From a 1980 game program:
REDS TOPS IN ATTENDANCE
The Cincinnati Reds drew more than two million fans to Riverfront Stadium in 1979 for the seventh consecutive year, and no team in the history of professional baseball has done better. The Reds and Los Angeles Dodgers share the new record, having matched strides with two million attendance seasons from 1973 through 1979.
A total of 2,356,933 fans saw the Reds play at Riverfront this past season. The reds passed the 2.3 million marker for the fifth consecutive year. That is also a major league attendance record, all the more remarkable because Cincinnati comprises the second smallest market in major league baseball.
Only 12 other teams in baseball history have ever topped the two million mark at home and the Reds were the first team ever to draw 2.5 million for three years in a row. They did that from 1976-78.
The Reds had a total paid attendance of 22.6 million fans during the decade of the 1970s, nearly 13 times the total population of Cincinnati. That’s the highest ratio of attendance to population, by far, of any major league baseball team.
Since the stadium opened on June 30, 1970 more than 20 million fans have watched baseball games at Riverfront. It’s no wonder Cincinnati has often been called the Baseball Capital of the World.
The two National League Championship series games played at Riverfront Stadium drew the two largest crowds for any of major league baseball’s postseason games.
The Reds opening game of the NLCS against Pittsburgh attracted a paid crowd of 55,006, the sixth largest baseball crowd ever at Riverfront. The paid attendance for Game 2 was 55,000, the seventh largest Stadium throng.
"I tried to play golf, but I found out I wasn't very good." -Joey Votto on his offseason hobby search
An MLB.com reporter asked what one thing Votto couldn’t do. “I can’t skate or play hockey,” Votto said. “Well, I can skate ... but I can’t stop.”
This thread mostly just makes me laugh.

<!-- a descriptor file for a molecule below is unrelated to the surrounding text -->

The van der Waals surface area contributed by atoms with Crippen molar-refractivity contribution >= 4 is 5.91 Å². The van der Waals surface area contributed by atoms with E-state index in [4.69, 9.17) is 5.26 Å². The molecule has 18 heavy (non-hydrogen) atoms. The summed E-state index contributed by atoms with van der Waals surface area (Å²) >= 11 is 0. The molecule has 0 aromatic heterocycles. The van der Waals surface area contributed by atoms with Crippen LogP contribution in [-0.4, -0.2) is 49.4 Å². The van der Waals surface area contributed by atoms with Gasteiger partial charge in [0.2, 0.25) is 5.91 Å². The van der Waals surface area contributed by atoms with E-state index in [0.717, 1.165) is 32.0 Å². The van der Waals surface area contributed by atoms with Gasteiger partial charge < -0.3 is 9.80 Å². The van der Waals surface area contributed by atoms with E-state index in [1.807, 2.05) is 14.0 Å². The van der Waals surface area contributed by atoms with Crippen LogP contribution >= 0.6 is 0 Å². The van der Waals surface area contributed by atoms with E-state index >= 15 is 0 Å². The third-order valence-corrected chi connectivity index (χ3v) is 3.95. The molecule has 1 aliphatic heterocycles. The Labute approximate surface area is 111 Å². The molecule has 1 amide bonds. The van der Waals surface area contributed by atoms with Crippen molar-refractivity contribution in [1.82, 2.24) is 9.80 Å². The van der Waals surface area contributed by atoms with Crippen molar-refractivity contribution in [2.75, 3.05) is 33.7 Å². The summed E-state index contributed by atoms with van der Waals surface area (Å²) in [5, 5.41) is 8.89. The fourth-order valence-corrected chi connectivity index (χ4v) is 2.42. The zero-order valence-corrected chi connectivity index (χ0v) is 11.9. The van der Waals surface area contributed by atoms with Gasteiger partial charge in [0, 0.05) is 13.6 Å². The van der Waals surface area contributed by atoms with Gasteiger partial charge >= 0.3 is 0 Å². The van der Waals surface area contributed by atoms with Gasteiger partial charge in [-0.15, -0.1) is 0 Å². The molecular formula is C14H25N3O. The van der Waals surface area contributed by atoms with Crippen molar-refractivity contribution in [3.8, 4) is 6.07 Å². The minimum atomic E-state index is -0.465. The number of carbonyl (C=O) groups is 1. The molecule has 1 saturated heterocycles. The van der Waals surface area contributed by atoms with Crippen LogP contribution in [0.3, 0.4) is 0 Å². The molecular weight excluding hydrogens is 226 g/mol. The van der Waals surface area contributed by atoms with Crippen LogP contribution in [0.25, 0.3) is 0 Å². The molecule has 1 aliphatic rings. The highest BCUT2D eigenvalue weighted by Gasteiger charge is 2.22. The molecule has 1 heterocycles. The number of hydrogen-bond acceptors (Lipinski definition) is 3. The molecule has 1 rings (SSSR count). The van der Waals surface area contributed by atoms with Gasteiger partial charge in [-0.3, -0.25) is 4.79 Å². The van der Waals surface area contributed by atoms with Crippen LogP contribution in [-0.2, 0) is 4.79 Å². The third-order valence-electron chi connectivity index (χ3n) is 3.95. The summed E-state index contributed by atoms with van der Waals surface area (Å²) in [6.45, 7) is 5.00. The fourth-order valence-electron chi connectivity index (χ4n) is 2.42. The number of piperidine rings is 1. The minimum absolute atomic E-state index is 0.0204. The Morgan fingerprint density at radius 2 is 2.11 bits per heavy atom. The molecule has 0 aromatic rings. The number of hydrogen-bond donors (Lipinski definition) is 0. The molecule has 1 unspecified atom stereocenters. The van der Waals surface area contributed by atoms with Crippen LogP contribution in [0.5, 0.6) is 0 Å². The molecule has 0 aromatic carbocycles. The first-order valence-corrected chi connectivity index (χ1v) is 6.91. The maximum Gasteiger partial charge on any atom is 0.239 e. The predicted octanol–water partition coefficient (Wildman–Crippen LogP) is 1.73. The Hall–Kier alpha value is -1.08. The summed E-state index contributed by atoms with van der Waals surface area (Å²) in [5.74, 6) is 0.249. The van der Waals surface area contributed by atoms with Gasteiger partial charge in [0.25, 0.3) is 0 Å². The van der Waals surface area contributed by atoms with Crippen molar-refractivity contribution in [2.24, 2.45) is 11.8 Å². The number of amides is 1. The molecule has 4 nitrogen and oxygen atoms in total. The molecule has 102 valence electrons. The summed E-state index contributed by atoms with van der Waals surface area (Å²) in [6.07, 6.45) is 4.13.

"Hey guys, you should come on out to the ballpark and support the team like your reputation says you do."
"Hey cram it you worthless piece of ****, I will murder you, your family, and this whole lousy choking team for that."
"Since I've been with the Reds in 1989, we've never had a farm system this loaded," Bowden said. "If we were the New York Yankees and had unlimited dollars, we could have traded for Colon, (Jeff) Weaver, Rolen, (Cliff) Floyd, (Kenny) Rogers and Finley and gotten them all -- and still held onto our top five prospects. That's an amazing statement."
Heh, it's not that. It's a basic "don't insult your customers" principle.
It's a kind of chicken-and-the-egg thing. Do the Reds play well if the fans cheer or do the fans cheer because the Reds play well? If everyone in that stadium yesterday was on their feet cheering their heads off in that last inning, would Ludwick have guaranteed a win? Would that have tied it at least? My guess is that they wouldn't have. I'm sure the players love a packed house with fans cheering them all game long but that doesn't guarantee results. I believe Ludwick is taking issue with just the fans at the stadium and not the ones watching on TV and listening to the radio although I'm sure he and the players would like more of them to come out. It's pretty dumb to say something like that out loud though unless he thinks by saying that, fans will come out and boo him.
The Rally Onion wants 150 fans before Opening Day.
Ludwick just needs to shut up and hit. It does no good for any player to rip the fans. In the end if it wasn't for the interest of the fans there would be no baseball. Our interest in the game pays for their salary. Someone needs to point out to him that the Reds did have record attendance at GABP this year and by the end of Sunday won't be far off from the all time record.
Reds Fan Since 1971
Good for him for saying it, the way our team can go through slumps swinging the bats we need any advantage we can get. It'd be awesome if our crowd is crazy loud for this series.